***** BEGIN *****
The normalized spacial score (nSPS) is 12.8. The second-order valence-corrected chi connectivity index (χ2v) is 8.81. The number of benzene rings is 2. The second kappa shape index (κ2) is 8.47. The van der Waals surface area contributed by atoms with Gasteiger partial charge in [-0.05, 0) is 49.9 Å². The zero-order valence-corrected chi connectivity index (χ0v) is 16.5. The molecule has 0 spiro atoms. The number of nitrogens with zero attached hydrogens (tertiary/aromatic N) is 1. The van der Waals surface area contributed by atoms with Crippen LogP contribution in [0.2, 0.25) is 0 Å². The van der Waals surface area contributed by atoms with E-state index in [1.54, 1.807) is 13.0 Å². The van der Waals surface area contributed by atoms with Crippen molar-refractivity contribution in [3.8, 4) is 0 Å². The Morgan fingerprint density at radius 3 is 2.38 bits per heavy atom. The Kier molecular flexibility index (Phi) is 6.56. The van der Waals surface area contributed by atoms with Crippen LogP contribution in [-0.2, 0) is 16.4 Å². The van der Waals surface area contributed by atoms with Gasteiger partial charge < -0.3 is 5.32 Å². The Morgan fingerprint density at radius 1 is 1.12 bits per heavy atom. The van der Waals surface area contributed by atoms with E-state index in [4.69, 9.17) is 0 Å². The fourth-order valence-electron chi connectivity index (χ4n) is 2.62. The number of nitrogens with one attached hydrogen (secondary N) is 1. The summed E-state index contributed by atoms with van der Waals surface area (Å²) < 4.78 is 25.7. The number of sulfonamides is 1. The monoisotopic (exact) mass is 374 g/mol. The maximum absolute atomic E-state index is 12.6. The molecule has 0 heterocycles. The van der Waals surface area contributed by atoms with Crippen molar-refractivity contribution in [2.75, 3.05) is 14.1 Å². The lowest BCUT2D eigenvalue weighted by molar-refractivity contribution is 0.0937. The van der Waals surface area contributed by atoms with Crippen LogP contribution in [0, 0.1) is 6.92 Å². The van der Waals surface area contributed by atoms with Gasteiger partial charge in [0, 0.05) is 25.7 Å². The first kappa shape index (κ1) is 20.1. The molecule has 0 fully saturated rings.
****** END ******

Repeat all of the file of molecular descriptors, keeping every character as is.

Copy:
The normalized spacial score (nSPS) is 12.8. The second-order valence-corrected chi connectivity index (χ2v) is 8.81. The number of benzene rings is 2. The second kappa shape index (κ2) is 8.47. The van der Waals surface area contributed by atoms with Gasteiger partial charge in [-0.05, 0) is 49.9 Å². The zero-order valence-corrected chi connectivity index (χ0v) is 16.5. The molecule has 0 spiro atoms. The number of nitrogens with zero attached hydrogens (tertiary/aromatic N) is 1. The van der Waals surface area contributed by atoms with Crippen LogP contribution in [0.2, 0.25) is 0 Å². The van der Waals surface area contributed by atoms with E-state index in [1.54, 1.807) is 13.0 Å². The van der Waals surface area contributed by atoms with Crippen molar-refractivity contribution in [3.8, 4) is 0 Å². The Morgan fingerprint density at radius 3 is 2.38 bits per heavy atom. The Kier molecular flexibility index (Phi) is 6.56. The van der Waals surface area contributed by atoms with Crippen LogP contribution in [-0.2, 0) is 16.4 Å². The van der Waals surface area contributed by atoms with Gasteiger partial charge < -0.3 is 5.32 Å². The Morgan fingerprint density at radius 1 is 1.12 bits per heavy atom. The van der Waals surface area contributed by atoms with E-state index in [4.69, 9.17) is 0 Å². The fourth-order valence-electron chi connectivity index (χ4n) is 2.62. The number of nitrogens with one attached hydrogen (secondary N) is 1. The summed E-state index contributed by atoms with van der Waals surface area (Å²) < 4.78 is 25.7. The number of sulfonamides is 1. The monoisotopic (exact) mass is 374 g/mol. The maximum absolute atomic E-state index is 12.6. The molecule has 0 heterocycles. The van der Waals surface area contributed by atoms with Crippen molar-refractivity contribution in [2.75, 3.05) is 14.1 Å². The lowest BCUT2D eigenvalue weighted by molar-refractivity contribution is 0.0937. The van der Waals surface area contributed by atoms with Crippen LogP contribution in [0, 0.1) is 6.92 Å². The van der Waals surface area contributed by atoms with Gasteiger partial charge in [0, 0.05) is 25.7 Å². The first kappa shape index (κ1) is 20.1. The molecule has 0 fully saturated rings.